There is no interesting sense in which one of these is some privileged original, as Eliezer puts it. If you can't get your head around that and want to say that, no, the published (in real life) version is the 'real' one imagine that the published version was actually the third notebook. There is no equivalent of publication for identity that could confer 'realness' onto a copy. In real life, neither or them are notebook 1 but they're both continuations of that story.

If Will Riker discovers that he was non-destructively copied by the Transporter and that there's another version of him running around, he will likely think, 'I don't acknowledge this guy as 'me' in any meaningful sense.' The other guy will think the same thing. Neither of them are the same person they were before they stepped into the Transporter. In fact, you are not the same person you were a few seconds ago, either.

Identify yourself as the book and your concept of identity has big problems with or without uploading. Start by reconciling that notion with things like quantum physics or even simple human ageing and you will find enough challenges to be getting on with without bringing future technology into it.

But you are not some collection of particles somewhere. You are the story, not the book. It's just that you are a story that is still in the process of being written. Uploading is no different that putting Moby Dick on a Kindle. If there's still a meat version of you running around then that is also a copy, also divergent from the original. The 'original' is (or was) you as you were when the copy was made.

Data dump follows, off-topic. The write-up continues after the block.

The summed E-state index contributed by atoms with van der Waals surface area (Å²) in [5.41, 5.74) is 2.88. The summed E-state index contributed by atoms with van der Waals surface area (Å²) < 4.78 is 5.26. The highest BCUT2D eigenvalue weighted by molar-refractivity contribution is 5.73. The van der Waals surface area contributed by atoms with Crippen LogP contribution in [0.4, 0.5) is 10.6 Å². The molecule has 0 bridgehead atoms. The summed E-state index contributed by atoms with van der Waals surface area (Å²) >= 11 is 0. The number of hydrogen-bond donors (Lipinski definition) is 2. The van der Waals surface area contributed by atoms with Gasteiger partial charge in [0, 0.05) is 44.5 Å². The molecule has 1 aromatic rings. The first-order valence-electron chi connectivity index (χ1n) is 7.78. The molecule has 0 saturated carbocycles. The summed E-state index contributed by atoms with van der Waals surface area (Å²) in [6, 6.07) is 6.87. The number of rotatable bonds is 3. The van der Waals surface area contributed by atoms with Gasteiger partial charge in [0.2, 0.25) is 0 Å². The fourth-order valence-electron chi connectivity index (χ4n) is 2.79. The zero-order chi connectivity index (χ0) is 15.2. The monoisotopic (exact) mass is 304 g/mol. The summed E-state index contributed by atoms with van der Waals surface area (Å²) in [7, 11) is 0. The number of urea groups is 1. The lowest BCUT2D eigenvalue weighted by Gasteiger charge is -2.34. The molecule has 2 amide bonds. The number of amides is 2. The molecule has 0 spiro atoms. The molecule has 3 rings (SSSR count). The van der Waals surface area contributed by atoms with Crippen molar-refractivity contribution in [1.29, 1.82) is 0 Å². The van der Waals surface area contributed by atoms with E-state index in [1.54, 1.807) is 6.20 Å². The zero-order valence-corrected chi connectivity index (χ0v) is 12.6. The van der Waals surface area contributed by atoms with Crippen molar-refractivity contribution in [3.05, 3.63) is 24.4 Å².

Comment author: randallsquared 20 January 2014 12:09:50AM 3 points [-]

Moby Dick is not a single physical manuscript somewhere.

"Moby Dick" can refer either to a specific object, or to a set. Your argument is that people are like a set, and Error's argument is that they are like an object (or a process, possibly; that's my own view). Conflating sets and objects assumes the conclusion.

Comment author: JQuinton 06 January 2014 10:15:54PM *  30 points [-]

Only 3% of LWers surveyed described themselves as conservatives.

Interesting. I wonder why LW has so few conservatives. Surely, just like there isn't masculine rationality and feminine rationality, there shouldn't be conservative rationality and liberal rationality. It also makes me wonder how valid the objections are in the linked post if the political views of LW skew vastly away from conservative topics.

Full disclosure: I'm a black male who grew up in the inner city and I don't find anything particularly offensive about topics on LW. There goes my opposing anecdote to the one(s) presented in the linked blog.

Comment author: randallsquared 07 January 2014 03:36:12AM 10 points [-]

People in the rationality community tend to believe that there's a lot of low-hanging fruit to be had in thinking rationally, and that the average person and the average society is missing out on this. This is difficult to reconcile with arguments for tradition and being cautious about rapid change, which is the heart of (old school) conservatism.